●Although colonoscopy is the best test to examine the colon, it is possible for even the most skilled doctors to miss or overlook an abnormal area in the colon.
You should call your doctor immediately if you have any of the following:
●Severe abdominal pain (not just gas cramps)
●A firm, bloated abdomen
●Rectal bleeding (greater than a couple of tablespoons [30 mL])
AFTER COLONOSCOPY — Although many people worry about being uncomfortable during a colonoscopy, most people tolerate it very well and feel fine afterward. It is normal to feel tired afterward. Plan to take it easy and relax the rest of the day.
Your doctor can describe the results of the colonoscopy as soon as it is over. If s/he took biopsies or removed polyps, you should call for results within one to two weeks if your doctor has not already contacted you.
WHERE TO GET MORE INFORMATION — Your healthcare provider is the best source of information for questions and concerns related to your medical problem.
This article will be updated as needed on our website (www.uptodate.com/patients). Related topics for patients, as well as selected articles written for healthcare professionals, are also available. Some of the most relevant are listed below.
Patient level information — UpToDate offers two types of patient education materials.
The Basics — The Basics patient education pieces answer the four or five key questions a patient might have about a given condition. These articles are best for patients who want a general overview and who prefer short, easy-to-read materials.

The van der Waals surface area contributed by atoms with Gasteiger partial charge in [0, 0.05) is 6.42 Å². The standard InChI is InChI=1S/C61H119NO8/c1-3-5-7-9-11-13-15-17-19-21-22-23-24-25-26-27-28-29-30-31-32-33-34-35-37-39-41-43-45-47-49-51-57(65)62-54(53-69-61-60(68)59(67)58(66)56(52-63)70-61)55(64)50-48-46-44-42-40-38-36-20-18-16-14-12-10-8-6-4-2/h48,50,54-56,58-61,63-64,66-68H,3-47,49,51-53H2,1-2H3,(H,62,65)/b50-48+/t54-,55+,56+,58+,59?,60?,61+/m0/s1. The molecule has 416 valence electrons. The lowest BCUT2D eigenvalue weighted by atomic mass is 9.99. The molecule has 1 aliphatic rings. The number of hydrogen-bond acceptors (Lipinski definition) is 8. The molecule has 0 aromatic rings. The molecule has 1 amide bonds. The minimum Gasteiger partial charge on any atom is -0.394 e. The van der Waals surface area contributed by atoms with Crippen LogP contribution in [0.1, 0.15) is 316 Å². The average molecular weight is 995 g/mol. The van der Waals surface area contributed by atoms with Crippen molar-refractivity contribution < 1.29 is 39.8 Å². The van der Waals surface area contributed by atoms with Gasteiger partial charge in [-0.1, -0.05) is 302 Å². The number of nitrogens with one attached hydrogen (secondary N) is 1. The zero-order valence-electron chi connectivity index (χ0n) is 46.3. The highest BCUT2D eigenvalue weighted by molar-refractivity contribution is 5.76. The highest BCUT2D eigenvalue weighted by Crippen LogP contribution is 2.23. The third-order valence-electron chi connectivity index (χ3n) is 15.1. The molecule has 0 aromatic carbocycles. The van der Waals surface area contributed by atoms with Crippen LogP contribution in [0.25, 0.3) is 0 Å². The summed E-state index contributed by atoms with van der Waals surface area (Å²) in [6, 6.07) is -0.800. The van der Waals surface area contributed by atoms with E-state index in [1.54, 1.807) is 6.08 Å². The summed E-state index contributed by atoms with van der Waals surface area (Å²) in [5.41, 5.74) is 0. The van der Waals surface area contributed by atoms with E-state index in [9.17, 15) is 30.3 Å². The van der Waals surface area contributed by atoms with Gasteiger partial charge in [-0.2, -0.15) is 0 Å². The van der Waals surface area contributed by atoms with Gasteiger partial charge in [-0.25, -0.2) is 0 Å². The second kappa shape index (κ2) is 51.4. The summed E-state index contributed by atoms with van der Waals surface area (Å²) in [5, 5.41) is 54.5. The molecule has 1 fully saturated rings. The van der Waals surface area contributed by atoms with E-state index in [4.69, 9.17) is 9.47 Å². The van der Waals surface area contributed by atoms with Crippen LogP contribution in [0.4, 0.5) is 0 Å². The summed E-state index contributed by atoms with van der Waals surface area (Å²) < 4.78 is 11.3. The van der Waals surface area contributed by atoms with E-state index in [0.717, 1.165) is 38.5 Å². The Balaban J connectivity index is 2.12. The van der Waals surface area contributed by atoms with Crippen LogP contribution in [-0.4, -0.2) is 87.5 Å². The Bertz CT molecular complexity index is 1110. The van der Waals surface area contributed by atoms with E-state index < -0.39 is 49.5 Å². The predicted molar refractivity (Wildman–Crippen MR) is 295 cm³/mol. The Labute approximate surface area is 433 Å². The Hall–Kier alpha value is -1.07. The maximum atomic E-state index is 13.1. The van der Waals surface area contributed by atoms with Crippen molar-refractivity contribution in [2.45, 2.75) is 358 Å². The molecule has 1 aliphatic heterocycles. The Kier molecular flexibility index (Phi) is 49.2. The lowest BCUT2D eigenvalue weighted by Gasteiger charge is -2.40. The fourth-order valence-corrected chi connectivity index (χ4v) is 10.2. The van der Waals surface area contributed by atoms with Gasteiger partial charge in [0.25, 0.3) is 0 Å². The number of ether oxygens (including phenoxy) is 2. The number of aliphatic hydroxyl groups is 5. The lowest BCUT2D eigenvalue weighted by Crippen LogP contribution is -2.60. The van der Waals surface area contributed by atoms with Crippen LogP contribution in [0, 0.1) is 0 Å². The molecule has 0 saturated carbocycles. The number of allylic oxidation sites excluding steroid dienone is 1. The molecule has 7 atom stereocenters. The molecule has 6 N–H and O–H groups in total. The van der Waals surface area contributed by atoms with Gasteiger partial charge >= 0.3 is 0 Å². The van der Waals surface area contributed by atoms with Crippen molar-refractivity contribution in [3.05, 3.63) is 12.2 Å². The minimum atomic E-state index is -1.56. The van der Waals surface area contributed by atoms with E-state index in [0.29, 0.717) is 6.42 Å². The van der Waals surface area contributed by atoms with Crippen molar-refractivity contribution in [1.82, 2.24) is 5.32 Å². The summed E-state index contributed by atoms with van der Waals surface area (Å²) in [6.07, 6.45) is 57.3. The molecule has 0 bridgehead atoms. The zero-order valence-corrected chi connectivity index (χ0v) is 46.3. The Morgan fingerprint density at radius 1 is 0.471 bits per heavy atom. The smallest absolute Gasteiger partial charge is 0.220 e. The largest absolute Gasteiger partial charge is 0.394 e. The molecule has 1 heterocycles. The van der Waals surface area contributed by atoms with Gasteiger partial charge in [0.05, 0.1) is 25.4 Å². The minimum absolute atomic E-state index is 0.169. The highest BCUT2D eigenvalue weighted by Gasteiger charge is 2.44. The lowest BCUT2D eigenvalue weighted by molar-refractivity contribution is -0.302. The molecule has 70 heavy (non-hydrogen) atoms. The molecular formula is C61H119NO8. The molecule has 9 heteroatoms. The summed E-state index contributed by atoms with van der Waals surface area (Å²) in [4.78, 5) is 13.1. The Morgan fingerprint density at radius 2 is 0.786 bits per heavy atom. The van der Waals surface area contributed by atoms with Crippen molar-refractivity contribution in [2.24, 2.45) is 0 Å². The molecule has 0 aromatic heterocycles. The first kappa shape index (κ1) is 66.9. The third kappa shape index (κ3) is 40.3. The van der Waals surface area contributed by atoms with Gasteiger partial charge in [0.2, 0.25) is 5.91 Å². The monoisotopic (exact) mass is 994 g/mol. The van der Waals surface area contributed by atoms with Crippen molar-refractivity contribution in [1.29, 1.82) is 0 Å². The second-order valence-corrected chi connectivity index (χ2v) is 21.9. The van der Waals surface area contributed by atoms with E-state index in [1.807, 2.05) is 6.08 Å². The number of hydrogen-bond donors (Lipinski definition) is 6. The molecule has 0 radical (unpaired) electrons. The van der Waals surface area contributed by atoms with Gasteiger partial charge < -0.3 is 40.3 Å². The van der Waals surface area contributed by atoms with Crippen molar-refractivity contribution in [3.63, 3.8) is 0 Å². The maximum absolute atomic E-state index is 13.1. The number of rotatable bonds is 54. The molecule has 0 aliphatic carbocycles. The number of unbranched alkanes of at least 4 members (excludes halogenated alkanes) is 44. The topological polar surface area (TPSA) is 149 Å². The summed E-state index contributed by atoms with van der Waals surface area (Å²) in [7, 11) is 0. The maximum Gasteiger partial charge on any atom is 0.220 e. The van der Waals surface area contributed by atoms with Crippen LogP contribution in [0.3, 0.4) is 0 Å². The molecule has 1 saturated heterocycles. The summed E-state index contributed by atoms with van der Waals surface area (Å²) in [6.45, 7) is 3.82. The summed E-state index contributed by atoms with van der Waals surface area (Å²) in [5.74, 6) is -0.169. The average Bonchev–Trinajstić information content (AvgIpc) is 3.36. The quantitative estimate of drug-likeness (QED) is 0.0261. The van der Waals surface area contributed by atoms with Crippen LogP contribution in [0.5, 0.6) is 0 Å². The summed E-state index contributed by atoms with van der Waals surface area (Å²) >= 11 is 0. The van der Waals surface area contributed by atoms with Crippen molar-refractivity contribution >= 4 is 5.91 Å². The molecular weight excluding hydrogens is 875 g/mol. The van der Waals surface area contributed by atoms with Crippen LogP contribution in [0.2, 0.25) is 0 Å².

Patient education: Colonoscopy (The Basics)
Patient education: Colon and rectal cancer screening (The Basics)
Patient education: GI bleed (The Basics)
Patient education: Angiodysplasia of the GI tract (The Basics)
Patient education: Familial adenomatous polyposis (The Basics)
Patient education: Microscopic colitis (The Basics)
Beyond the Basics — Beyond the Basics patient education pieces are longer, more sophisticated, and more detailed. These articles are best for patients who want in-depth information and are comfortable with some medical jargon.
Patient education: Screening for colorectal cancer (Beyond the Basics)
Patient education: Colon polyps (Beyond the Basics)
Professional level information — Professional level articles are designed to keep doctors and other health professionals up-to-date on the latest medical findings. These articles are thorough, long, and complex, and they contain multiple references to the research on which they are based. Professional level articles are best for people who are comfortable with a lot of medical terminology and who want to read the same materials their doctors are reading.
Management and prevention of bleeding after colonoscopy with polypectomy
Bowel preparation before colonoscopy in adults
Endoscopic diagnosis of inflammatory bowel disease in adults
Gastrointestinal endoscopy in patients with disorders of hemostasis
Endoscopic removal of large colon polyps
Gastrointestinal endoscopy in adults: Procedural sedation administered by endoscopists
Screening for colorectal cancer: Strategies in patients at average risk
Sedation-free gastrointestinal endoscopy
Tattooing and other methods for localizing gastrointestinal lesions
Tests for screening for colorectal cancer
Wireless video capsule endoscopy
The following organizations also provide reliable health information.
●National Library of Medicine
●American Society for Gastrointestinal Endoscopy
ACKNOWLEDGMENT — The author and UpToDate would like to thank Dr. Jerome Waye, who contributed to earlier versions of this topic review.